On the Ugandan side of Lake Edward*, Dominion was also awarded Block 4B.

The DRC’s Block 5 is located in north Kivu and 52 percent of it is in Virunga National Park, a national heritage site.

Moreover, DRC’s Block 5 is in the Rutshuru and Lubero districts, the natural bases of most militias and the epicentre of armed conflicts.

“Relations between DRC and Uganda remain plagued by mutual accusations and distrust, and Kampala is unilaterally tightening security on Lake Albert, which may heighten tensions,” ICG says.

The DRC government forces and Rwandan Armed Forces reportedly clash on a regular basis in the area.

There is another armed group, Allied Democratic Forces (ADF) which is also active in the oil fields, but on the DRC side.

Away from Lake Albert, there are other geological basins, which are believed to hold crude for the DRC.

Lakes Edward, Kivu and Tanganyika are also natural borders while the central basin shares borders with Congo Brazzaville and the Central African Republic.

Renegade General, Bosco Ntanganda and his M23, which comprises mutineers from the Congolese army, took control of Rutshuru early July.

“In an area where the illegal extraction of natural resources thrives, security remains highly precarious as discovery progresses,” ICG says.

“The oil sector could also play a pivotal in improving the country’s dire development conditions, but this prospect is elusive. Nine years after civil war ended, the DRC remains fragile, the government has no control of some parts of its territory and exerts little or no authority over some factions in the army.

“Governance remains eminently problematic, notably in the oil sector, despite reform efforts.”

The ICG warns that the DRC’s oil sector is not well-regulated, as it is still being governed with legislation put in place in 1981.

Furthermore, oil exploration risks weakening national cohesion as allocation of exploration rights raises expectations and arouses fears and distrust among rival politicians and local communities.

“In an area subject to chronic insecurity for years, where the roots of conflict are far from being eradicated and illegal exploitation of natural resources thrives, oil exploration can only exacerbate local rivalries,” ICG says.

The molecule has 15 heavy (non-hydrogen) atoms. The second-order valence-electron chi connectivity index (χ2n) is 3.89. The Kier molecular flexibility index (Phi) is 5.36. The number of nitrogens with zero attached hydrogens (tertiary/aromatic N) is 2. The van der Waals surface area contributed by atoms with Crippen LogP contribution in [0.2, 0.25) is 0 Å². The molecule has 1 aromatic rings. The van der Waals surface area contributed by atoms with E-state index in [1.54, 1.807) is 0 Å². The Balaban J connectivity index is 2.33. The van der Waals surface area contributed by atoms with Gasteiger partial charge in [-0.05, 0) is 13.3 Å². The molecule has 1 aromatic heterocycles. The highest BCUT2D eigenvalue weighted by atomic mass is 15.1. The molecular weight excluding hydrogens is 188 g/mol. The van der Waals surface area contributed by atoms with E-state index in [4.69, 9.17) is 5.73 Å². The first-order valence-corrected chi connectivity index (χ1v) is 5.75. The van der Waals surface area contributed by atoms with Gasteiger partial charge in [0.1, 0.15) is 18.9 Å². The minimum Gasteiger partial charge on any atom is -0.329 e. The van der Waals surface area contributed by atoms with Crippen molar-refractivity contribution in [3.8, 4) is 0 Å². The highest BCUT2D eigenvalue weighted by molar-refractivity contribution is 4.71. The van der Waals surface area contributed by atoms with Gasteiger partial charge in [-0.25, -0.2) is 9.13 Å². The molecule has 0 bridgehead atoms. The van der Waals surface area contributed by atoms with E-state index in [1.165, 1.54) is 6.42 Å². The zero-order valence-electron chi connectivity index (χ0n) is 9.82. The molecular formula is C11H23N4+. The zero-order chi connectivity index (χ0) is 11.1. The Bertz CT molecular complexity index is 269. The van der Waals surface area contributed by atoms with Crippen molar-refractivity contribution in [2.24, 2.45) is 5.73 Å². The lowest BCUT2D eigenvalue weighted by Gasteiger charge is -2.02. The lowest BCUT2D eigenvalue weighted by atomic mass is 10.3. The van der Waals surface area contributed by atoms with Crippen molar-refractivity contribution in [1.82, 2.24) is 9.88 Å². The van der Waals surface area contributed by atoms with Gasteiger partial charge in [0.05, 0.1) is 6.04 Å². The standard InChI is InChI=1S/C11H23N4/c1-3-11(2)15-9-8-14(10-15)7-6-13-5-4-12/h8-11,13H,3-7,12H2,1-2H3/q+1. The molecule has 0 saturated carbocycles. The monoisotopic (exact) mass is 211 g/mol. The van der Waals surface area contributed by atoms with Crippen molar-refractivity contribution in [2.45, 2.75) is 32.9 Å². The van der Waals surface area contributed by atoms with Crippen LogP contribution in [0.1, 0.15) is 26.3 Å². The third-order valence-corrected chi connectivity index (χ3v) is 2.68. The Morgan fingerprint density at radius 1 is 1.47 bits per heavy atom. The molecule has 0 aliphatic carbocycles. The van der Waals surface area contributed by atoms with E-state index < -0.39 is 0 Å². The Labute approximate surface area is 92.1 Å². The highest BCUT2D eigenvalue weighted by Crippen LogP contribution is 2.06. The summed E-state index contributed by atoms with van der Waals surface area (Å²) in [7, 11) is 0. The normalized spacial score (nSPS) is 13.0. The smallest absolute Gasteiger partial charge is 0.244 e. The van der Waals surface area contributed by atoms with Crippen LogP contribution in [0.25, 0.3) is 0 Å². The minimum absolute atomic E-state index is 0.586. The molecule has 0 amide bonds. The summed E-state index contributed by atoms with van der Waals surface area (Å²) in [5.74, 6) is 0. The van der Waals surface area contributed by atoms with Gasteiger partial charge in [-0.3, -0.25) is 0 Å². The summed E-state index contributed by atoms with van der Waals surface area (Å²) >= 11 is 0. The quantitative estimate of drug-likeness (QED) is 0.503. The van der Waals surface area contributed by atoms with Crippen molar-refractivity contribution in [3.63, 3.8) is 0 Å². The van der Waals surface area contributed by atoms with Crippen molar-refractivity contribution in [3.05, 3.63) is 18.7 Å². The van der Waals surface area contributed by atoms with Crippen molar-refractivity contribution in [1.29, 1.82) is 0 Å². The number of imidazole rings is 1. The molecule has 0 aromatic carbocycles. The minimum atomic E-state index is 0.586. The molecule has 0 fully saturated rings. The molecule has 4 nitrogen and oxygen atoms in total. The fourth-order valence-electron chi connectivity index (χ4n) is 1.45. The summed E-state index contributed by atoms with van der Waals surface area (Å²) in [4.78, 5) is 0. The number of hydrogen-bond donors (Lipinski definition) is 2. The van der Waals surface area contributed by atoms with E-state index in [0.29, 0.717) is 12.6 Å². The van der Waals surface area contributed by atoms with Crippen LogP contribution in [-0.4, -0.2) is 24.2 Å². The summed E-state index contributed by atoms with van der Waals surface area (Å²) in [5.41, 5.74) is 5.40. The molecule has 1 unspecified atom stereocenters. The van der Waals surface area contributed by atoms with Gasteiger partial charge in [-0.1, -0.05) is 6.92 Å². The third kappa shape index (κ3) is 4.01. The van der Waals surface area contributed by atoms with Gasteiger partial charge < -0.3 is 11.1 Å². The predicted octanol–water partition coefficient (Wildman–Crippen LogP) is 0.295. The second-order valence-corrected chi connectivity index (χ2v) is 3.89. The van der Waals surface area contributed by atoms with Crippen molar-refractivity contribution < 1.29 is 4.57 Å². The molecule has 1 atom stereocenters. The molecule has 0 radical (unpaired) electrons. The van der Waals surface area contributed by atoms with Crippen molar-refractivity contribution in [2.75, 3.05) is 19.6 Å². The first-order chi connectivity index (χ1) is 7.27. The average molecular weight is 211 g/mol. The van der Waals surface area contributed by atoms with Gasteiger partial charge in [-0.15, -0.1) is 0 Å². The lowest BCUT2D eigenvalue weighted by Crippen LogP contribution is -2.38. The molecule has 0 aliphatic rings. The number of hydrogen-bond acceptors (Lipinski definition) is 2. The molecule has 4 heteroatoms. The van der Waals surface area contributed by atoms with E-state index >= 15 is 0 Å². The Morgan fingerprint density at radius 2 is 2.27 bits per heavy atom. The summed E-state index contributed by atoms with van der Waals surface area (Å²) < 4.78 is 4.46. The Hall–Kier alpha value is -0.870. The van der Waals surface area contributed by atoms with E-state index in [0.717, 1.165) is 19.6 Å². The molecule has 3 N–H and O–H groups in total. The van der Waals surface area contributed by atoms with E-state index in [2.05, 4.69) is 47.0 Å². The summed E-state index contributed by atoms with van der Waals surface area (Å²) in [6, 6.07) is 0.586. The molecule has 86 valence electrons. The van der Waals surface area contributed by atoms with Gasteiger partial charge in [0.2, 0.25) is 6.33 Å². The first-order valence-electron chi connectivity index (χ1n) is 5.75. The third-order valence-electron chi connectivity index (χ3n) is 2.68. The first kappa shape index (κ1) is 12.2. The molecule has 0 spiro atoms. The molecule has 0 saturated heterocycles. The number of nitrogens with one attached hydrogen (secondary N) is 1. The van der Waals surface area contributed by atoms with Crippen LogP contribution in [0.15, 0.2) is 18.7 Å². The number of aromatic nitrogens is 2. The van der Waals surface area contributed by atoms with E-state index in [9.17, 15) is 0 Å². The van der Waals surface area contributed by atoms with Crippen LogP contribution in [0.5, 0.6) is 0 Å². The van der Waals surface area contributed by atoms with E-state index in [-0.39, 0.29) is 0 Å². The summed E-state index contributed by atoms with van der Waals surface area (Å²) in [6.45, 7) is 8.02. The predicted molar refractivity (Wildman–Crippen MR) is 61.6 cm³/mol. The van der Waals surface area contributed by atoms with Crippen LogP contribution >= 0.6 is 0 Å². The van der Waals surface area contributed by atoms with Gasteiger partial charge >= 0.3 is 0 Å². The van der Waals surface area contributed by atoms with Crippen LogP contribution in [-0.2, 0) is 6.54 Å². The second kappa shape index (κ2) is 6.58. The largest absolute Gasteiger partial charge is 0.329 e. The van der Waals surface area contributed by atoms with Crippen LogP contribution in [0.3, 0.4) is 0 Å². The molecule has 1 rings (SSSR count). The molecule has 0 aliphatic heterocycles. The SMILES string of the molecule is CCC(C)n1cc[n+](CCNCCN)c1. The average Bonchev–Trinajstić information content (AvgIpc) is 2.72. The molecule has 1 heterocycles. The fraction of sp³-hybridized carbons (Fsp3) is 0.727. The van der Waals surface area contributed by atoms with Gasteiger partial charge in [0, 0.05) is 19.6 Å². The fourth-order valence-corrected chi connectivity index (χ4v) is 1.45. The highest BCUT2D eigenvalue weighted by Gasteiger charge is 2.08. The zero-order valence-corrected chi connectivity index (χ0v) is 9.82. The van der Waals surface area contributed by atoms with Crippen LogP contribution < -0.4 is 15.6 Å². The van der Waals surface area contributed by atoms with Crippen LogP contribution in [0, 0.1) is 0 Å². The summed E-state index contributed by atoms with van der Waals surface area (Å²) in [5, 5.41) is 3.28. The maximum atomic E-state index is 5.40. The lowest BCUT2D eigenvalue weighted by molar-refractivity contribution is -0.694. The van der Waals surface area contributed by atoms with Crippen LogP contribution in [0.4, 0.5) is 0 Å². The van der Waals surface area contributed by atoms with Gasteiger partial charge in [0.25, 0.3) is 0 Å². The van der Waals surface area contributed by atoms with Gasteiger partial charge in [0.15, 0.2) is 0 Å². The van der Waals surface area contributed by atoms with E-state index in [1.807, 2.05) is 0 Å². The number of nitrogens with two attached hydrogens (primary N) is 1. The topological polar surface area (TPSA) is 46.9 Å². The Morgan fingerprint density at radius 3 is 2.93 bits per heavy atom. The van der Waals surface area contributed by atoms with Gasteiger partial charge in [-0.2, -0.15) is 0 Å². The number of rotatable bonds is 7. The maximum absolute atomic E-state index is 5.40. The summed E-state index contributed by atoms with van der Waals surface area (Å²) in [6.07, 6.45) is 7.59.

The lack of legislation compelling companies to share proceeds with local communities is another potential source of conflict, analysts warn.

Add to this North and South Kivu’s historical grievances with the Kinshasa administration and the situation could not be much worse.

“These areas have for years been the scene of Congolese army operations, with and without MONUSCO (UN) support, against the militias, which nonetheless remain present and active as demonstrated by the recent offensive of the M23.”

The DRC army is struggling to deal with rebel activities, while “internal corruption and inadequate logistics has made the army a liability and threat to national security as demonstrated by Ntanganda’s mutiny”.

“If oil reserves are discovered in eastern Congo, these high risk areas can expect an exponential growth in racketeering and predatory schemes.

“The dispute between the provinces and Kinshasa about fiscal decentralisation continues to nurture the periphery’s grievances against the centre … if exploration in the east leads to further discoveries, the country’s economic geography will be profoundly transformed and, consequently, so will its internal geopolitics.

“The demands for autonomy already expressed during the war of the eastern provinces (Ituri, north and south Kivu) could easily be revived,” ICG says.

The group says DRC should strive for a transparent oil sector, postpone oil exploration until border demarcations and territorial rivalries are sorted out and have in place effective legislation to regulate the sector.

Source: Southern Time Africa